As we've seen time and again, in an increasing number of enterprise software categories, open source has become a promising alternative to commercial software. But there's no free ride.
Support from developers is often problematic, and you need to find products with a large enough following so that programmers have an incentive to build add-on modules. When the Test Center reviewed open source CMSes (content management systems), these two factors often broke the tie between otherwise robust solutions and gave Alfresco the advantage.
For a comparative review of Drupal, DotNetNuke, Plone, Joomla, and Alfresco Community Edition, see "Open source CMSes prove well worth the price.")
Yet if you take support out of the equation, Drupal emerges as the better solution for many enterprise Web projects. That's because this social publishing solution starts with a mature Web CMS, adds a blog system, and then offers discussion forms, community features, and extensibility through 1,800 add-on modules -- many of them also open source. Given this flexibility, it's not surprising that Drupal powers about 250,000 live sites -- including big names such as Federal Express, The Onion, and Popular Science.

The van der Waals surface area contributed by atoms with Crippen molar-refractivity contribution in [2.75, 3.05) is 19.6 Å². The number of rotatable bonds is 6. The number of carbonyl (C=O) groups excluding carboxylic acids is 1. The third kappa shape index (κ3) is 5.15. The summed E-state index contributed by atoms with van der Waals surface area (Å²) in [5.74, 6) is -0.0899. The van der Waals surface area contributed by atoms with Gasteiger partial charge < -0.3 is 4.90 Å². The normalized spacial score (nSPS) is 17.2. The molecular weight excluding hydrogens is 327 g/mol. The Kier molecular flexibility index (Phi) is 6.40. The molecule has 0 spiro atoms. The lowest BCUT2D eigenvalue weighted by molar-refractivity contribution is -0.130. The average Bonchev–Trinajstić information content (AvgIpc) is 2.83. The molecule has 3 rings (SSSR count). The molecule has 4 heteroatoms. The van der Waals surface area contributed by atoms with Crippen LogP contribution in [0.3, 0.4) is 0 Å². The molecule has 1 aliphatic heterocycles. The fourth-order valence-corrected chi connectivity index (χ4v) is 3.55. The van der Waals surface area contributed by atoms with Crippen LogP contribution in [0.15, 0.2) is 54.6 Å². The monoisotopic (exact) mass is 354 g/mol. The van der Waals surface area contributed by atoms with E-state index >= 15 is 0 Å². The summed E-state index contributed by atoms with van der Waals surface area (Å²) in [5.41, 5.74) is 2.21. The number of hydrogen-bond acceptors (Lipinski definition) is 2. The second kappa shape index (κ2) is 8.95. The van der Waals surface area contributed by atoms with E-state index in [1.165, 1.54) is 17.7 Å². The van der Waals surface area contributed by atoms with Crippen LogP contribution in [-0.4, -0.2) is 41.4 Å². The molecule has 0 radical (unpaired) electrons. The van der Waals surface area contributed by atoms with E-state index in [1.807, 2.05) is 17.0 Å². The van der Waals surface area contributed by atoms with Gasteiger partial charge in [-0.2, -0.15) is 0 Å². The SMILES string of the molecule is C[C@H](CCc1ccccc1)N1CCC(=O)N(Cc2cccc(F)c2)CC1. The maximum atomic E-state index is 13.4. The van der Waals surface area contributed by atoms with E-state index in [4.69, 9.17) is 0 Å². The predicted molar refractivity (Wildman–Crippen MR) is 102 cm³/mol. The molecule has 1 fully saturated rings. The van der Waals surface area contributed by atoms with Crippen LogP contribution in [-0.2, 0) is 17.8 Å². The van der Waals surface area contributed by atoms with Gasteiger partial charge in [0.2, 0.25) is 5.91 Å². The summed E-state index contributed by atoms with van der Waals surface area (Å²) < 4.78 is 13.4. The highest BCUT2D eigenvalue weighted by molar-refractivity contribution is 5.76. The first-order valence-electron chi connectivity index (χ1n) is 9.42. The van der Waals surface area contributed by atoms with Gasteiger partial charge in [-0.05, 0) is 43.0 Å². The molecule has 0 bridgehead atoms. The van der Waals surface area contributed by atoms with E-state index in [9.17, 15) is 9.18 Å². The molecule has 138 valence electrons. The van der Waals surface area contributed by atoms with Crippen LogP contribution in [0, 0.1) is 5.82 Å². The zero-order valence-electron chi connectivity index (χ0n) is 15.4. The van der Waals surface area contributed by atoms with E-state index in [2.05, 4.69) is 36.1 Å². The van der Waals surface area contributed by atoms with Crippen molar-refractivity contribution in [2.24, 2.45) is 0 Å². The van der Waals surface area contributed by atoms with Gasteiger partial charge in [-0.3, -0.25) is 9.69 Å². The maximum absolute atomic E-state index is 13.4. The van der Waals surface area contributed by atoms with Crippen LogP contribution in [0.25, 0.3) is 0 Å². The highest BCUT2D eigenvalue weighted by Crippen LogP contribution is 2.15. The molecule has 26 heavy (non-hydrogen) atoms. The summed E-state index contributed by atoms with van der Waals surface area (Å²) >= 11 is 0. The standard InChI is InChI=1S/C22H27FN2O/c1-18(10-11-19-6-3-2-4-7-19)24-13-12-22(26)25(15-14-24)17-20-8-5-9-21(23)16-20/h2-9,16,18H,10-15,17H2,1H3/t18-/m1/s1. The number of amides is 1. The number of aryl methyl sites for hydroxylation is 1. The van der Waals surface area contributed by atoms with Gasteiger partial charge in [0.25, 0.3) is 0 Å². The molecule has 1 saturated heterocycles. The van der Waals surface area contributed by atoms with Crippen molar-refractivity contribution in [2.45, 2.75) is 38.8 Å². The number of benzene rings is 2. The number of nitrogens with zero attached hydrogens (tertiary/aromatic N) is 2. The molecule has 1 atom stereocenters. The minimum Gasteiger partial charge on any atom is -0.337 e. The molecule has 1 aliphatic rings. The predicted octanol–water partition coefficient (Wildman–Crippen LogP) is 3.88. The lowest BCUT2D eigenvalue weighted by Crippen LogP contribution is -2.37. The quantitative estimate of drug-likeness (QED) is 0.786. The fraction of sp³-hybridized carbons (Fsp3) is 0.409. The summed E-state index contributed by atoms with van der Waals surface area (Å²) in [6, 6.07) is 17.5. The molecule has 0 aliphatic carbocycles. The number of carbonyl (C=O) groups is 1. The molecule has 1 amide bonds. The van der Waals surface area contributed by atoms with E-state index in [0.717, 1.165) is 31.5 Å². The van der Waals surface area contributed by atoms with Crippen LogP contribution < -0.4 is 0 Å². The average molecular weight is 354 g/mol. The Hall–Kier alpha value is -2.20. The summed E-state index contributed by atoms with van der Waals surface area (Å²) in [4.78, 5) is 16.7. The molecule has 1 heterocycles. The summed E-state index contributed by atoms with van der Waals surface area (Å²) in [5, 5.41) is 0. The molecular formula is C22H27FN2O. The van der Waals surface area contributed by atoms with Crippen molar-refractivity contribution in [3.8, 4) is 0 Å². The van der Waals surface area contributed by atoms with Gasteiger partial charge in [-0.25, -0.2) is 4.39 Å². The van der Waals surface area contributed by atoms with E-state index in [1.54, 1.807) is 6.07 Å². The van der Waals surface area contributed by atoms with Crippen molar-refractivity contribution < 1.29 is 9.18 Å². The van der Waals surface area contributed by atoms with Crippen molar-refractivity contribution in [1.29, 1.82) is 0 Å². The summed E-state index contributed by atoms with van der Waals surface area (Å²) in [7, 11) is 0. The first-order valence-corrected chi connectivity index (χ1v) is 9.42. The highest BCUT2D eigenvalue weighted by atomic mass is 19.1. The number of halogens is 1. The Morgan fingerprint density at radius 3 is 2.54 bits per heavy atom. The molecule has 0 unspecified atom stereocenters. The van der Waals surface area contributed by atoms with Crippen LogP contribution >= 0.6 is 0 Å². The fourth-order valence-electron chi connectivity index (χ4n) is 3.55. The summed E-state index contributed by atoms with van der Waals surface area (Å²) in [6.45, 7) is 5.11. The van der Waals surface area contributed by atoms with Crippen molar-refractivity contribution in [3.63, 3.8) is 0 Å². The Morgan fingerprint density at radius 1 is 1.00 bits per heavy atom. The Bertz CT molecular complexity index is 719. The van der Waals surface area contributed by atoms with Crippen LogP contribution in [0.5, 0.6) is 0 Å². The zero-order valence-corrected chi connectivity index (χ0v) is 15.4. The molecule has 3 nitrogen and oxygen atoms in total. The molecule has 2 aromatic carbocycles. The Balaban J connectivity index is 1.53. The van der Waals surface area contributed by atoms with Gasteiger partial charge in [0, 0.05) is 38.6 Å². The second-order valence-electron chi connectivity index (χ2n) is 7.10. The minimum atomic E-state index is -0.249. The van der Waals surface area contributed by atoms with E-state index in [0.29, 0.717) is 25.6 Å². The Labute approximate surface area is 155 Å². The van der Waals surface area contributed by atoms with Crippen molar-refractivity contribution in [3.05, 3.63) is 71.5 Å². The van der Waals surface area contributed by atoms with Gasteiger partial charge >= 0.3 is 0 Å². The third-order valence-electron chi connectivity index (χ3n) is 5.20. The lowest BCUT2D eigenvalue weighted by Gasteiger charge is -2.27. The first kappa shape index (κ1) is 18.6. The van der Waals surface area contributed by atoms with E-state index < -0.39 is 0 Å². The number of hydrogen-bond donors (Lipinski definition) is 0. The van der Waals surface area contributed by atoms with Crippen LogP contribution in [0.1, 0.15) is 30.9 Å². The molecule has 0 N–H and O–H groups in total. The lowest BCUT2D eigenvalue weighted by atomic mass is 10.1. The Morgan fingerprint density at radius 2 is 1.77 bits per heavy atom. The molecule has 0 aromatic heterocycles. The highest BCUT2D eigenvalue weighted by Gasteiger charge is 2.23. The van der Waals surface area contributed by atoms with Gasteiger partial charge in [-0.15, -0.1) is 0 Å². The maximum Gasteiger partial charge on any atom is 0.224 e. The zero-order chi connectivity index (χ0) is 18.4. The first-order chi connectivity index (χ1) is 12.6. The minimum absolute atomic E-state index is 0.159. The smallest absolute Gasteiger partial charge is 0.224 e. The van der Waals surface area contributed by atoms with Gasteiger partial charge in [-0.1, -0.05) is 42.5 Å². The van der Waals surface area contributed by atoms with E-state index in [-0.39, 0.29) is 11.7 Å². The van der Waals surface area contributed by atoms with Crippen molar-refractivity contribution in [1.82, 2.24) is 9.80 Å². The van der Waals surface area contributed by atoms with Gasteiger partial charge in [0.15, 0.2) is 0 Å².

But big organization or small, there's a dark side to Drupal: You'll probably need the services of an experienced support staff or a costly consultancy that has mastered a complex setup and knows how to assemble all the building blocks into a workable system. Now, for those with limited resources, Acquia is stepping in with a commercially supported Drupal distribution along with a network that delivers patches and security updates.
Laying Web tracks
I looked at Acquia Drupal 1.0, which includes the Drupal 6.4 core distribution, network modules for communicating with the Acquia Network, and the Acquia Network itself. The last item complements an easy deployment experience with support, online documentation, and performance monitoring.
The process starts when you sign up for an account at Acquia's Web site and download its hardened Drupal distribution. You'll still need to have hardware already set up with PHP, MySQL (or PostgreSQL), and a Web server, such as Apache. Don't underestimate the work to get this running -- especially in a large production setting. It took me about a day to set up and troubleshoot this stack on my Windows Server 2003 server.
However, when you get to loading Drupal, things get much easier. Acquia's engineers have created the necessary customized settings files and configured a suite of contributed add-on modules. After just 30 minutes, I had a running Acquia Drupal site with blogs, forums, social networks (people could publish their profiles), articles, mashups, and Web content management.